Fundraising Is Fundamental (If Not Always Fun).

For any nonprofit, the effort to achieve greater scale requires money. And that means investing in development. A standard rule of thumb: Every dollar spent on development will raise four dollars in funding for an organization. It's a lesson that's not lost on Kravis Prize winners. Consider Johann Koss, founder and CEO of Right to Play, who grew the budget of his organization from $2 million in 2001 to $42 million in 2013. "In 2002, we were very fortunate to raise an additional $5 million, but we resisted pressure to spend it all on programs," Koss explains. "Instead, we reinvested 40 percent of it in development." He and his team used that money to hire a director of development and several major gift officers. Right to Play exemplifies another cardinal rule of fundraising: Start with your board. "Expectations of board members regarding development are very explicit: Every board member is expected to make Right to Play one of their top three priorities for charitable giving, and also is expected to help us raise money from others," Koss says. "Every year, the board chair and I have a conversation with each board member about what they've given, what they've raised from others, and plans for next year."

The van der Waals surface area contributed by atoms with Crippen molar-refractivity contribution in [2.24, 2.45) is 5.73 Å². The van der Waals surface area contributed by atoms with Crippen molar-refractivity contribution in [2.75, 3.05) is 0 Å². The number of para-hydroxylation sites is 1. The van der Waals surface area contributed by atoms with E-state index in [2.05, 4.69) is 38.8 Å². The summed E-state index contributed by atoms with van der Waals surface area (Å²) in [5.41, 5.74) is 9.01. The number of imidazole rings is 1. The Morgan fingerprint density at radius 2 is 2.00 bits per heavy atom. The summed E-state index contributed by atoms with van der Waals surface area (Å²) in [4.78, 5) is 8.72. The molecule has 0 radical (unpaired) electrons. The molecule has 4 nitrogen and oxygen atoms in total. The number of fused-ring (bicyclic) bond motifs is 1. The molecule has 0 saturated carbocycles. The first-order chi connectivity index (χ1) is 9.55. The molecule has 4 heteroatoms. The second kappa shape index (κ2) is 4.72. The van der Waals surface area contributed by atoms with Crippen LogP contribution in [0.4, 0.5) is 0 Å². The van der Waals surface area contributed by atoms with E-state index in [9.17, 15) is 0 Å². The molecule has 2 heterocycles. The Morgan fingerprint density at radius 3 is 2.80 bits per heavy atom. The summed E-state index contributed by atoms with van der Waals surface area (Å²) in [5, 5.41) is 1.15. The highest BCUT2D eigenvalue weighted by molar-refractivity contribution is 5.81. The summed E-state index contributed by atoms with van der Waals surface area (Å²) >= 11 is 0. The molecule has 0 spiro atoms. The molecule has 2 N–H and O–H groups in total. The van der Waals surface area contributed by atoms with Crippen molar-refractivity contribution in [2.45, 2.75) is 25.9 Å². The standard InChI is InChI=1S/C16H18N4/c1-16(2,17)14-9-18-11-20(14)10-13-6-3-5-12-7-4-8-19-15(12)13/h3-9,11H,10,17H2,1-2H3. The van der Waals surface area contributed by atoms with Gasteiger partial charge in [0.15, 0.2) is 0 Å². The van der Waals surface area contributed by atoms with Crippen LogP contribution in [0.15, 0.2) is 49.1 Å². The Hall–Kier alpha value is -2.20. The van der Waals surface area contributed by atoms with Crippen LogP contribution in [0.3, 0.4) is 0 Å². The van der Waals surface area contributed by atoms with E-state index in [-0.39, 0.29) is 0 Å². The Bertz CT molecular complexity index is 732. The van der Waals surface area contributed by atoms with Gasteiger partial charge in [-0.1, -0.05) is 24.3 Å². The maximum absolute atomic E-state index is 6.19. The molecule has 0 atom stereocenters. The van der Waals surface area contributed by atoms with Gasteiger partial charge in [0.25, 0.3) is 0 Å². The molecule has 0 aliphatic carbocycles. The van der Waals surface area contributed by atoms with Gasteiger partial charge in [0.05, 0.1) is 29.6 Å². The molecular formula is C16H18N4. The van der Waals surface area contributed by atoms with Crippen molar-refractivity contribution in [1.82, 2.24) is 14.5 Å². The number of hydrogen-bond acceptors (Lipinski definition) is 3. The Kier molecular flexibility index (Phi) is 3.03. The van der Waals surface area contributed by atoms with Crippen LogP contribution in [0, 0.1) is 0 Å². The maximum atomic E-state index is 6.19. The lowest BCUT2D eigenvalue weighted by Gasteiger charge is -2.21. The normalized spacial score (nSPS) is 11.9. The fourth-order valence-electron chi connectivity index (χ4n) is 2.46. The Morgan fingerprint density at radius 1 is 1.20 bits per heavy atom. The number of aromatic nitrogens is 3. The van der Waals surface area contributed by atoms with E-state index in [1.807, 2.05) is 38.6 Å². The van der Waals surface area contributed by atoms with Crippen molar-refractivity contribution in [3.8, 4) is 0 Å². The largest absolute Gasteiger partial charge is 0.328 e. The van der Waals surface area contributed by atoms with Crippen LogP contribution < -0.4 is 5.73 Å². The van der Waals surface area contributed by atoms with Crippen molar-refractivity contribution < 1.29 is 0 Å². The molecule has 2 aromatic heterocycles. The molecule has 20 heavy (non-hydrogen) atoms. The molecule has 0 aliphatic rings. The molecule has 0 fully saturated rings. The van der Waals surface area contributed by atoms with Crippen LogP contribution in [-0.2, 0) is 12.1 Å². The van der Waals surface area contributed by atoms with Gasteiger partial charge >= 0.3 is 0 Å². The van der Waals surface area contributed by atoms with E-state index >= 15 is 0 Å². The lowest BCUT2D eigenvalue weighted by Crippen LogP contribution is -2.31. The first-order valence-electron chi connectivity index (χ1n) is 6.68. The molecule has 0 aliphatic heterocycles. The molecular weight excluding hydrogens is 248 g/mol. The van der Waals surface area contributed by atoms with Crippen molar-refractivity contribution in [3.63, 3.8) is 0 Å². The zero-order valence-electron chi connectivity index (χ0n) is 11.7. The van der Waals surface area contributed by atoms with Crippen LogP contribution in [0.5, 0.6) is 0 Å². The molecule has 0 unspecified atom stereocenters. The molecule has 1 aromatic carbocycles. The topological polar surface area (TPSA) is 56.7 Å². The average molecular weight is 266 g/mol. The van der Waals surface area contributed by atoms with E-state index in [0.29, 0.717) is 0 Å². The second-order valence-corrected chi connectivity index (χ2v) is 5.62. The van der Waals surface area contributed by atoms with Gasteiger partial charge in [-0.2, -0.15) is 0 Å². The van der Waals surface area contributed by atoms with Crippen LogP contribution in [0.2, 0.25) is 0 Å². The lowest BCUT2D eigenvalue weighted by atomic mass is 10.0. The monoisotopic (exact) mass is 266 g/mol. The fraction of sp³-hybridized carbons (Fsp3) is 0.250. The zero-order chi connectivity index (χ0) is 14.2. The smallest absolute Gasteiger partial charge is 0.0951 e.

A Better Board Will Make You Better.

Members of a nonprofit board must engage directly and deeply in the work of their organization. Otherwise, board meetings will degenerate into rubber-stamp exercises that deprive nonprofit leaders of much-needed strategic guidance; board members, for their part, will feel that their time has not been well spent. Leaders at Mothers2mothers, a Kravis Prize organization, take that lesson to heart. Its board members "talk and argue to such an extent that meetings can be exhausting!" says Andrew Stern, founding board chair. "They come to our two-day-long meetings to guide the organization's strategy and to make critical decisions. They are not attending in order to listen to updates, nod, and then go home."